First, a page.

Cross-Site Scripting: XSS Injection

After the posts about SQL Injection and NoSQL Injection, today I bring you the XSS Injection. This attack consists of injecting malicious code into benign web pages. The attacker injects code from the client side, so that for a bad configuration of the website, this code is shown to other users.

This type of attack usually occurs when the browser uses a user input field to generate an output field without previously validating it.

To try to get a Cross-Site Scripting injection, you have to try to find areas of a web page where a value you enter is reflected. An example would be to find a web page where you have to enter a user name in the register, for example “Lethani”, and when logging in a welcome message appears saying “Hello, Lethani”.

If we looked at the source code of that supposed page, we would see an html code like this:

Cross-Site Scripting: XSS Injection

But if instead of “Lethani” we were to write in the registry a user name containing a malicious javascript code, this would be executed when the html page was rendered. For example:

Cross-Site Scripting: XSS Injection

This code would cause the javascript alert() function to be executed which makes the browser display a pop-up.

To show you the proof of concept, I used the page xss-game.appspot.com, which I recommend so you can test this vulnerability yourself:

Cross-Site Scripting: XSS Injection

In order to test this type of vulnerabilities usually the javascript alert() function is used. If introducing somewhere on the web the function skips a pop-up, then the page is vulnerable to XSS.

However, just because a page reflects a user input does not mean that it is vulnerable to XSS. To avoid this vulnerability, it is enough that the developer has validated all the entries, using functions created for it, so that regardless of what you enter that value is treated as a variable, and never as code that can vary the source code.

There are two versions of this type of injection: XSS Reflected and XSS Persistent. When the injection is reflected, the malicious code is not saved in the database, it is only reflected in the client. Therefore, in order for a user to be shown, he must have entered it himself. However, when a persistent XSS injection is involved, the payload entered is saved in the database, and any user accessing the injected value is shown. Therefore, an XSS Persistent vulnerability is much more serious than a Reflected one.

 

Alcance de ataques XSS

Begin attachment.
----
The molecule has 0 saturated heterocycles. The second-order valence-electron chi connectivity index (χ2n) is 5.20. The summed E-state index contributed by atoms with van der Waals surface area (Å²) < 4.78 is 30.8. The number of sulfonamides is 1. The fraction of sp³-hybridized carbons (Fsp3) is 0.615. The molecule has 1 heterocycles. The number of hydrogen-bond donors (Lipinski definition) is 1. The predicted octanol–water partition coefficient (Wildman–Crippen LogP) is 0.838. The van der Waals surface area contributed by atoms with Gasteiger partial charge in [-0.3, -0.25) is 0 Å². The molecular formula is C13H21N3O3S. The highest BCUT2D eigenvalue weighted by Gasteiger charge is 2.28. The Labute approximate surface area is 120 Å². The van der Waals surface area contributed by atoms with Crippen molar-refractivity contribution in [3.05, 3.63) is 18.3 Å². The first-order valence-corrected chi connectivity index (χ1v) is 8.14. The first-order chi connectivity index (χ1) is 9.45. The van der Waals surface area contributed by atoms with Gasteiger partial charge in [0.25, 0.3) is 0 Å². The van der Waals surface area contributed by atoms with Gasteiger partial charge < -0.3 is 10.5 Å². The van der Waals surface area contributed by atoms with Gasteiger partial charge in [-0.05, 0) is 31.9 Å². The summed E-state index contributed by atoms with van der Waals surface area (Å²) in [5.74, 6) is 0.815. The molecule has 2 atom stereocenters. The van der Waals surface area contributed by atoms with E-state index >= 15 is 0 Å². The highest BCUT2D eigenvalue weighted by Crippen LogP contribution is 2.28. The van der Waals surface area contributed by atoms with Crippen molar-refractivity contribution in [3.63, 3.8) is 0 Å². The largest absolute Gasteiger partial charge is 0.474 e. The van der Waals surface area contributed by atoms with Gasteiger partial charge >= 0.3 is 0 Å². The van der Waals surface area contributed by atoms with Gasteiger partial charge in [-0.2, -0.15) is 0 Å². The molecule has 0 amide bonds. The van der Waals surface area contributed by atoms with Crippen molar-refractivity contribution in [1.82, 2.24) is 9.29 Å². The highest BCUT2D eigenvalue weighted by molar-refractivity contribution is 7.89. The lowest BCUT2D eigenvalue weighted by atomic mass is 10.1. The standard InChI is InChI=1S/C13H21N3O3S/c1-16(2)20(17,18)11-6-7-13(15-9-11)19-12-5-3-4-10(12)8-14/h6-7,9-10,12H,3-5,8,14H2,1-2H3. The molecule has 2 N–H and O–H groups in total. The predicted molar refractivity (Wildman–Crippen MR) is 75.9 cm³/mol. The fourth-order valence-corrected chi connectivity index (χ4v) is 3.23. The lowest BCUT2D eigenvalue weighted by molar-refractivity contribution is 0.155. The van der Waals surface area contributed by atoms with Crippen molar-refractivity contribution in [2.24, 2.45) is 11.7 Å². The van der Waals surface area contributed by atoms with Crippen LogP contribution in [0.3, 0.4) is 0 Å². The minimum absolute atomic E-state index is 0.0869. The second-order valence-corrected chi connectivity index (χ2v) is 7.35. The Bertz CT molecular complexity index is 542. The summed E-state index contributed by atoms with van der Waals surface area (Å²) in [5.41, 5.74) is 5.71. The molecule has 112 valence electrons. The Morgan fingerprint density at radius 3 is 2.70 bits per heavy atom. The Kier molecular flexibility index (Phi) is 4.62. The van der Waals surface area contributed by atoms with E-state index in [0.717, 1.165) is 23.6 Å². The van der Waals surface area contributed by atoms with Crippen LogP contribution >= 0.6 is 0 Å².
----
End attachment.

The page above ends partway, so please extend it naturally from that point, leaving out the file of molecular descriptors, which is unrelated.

One might wonder what this attack might be of use to us. Beyond a user being surprised by a pop-up, there are many interesting things we can do if we’ve got an XSS injection.

Cookie Stealing XSS: It is possible to steal a user’s session cookie. This can be done by running the javascript document.cookie function. Let’s suppose that we can make an XSS injection in an amazon url. By phising I could make a user open the link in which I have injected the next payload:

Cross-Site Scripting: XSS Injection

This way, I would send my website your session cookie. I would get it, and I could make purchases on your behalf.

– Force to Download a File: It is possible to make a user download a malicious file by visiting a vulnerable link to XSS Injection. For example, we could do it with the following payload:

Cross-Site Scripting: XSS Injection

– Redirecting User: we can also use it to send the user to another web page. The user could be redirected to a page controlled by the attacker that is identical, so that he enters his credentials believing he is on the original page:

Cross-Site Scripting: XSS Injection

In addition to these, you can find many other scripts to activate keyloggers, take photos and videos through the webcam, etc. at this link.

XSS Ofuscated / Polyglot

On many occasions I have found web pages where I suspected they were vulnerable to XSS but had the text “<script>” filtered so that nothing happened when injecting the payload. Here are some ways to execute javascript code without using script tags.

Cross-Site Scripting: XSS Injection

In addition to these you can find other ways to obfuscate XSS injections to avoid filters on the OWASP page.

In this other web page you can find many demos of “XSS Polyglot”, in which the characters are encoded to avoid the filters.

Finally, we can find an encoder called JSFuck that converts the javascript code we want into esoteric javascript code:

Cross-Site Scripting: XSS Injection

In next posts I will show some cases of advanced XSS like Blind XSS or Dom Based XSS.

Lethani.

 

4.3/5 - (212 votes)

1 thought on “Cross-Site Scripting: XSS Injection”

Leave a comment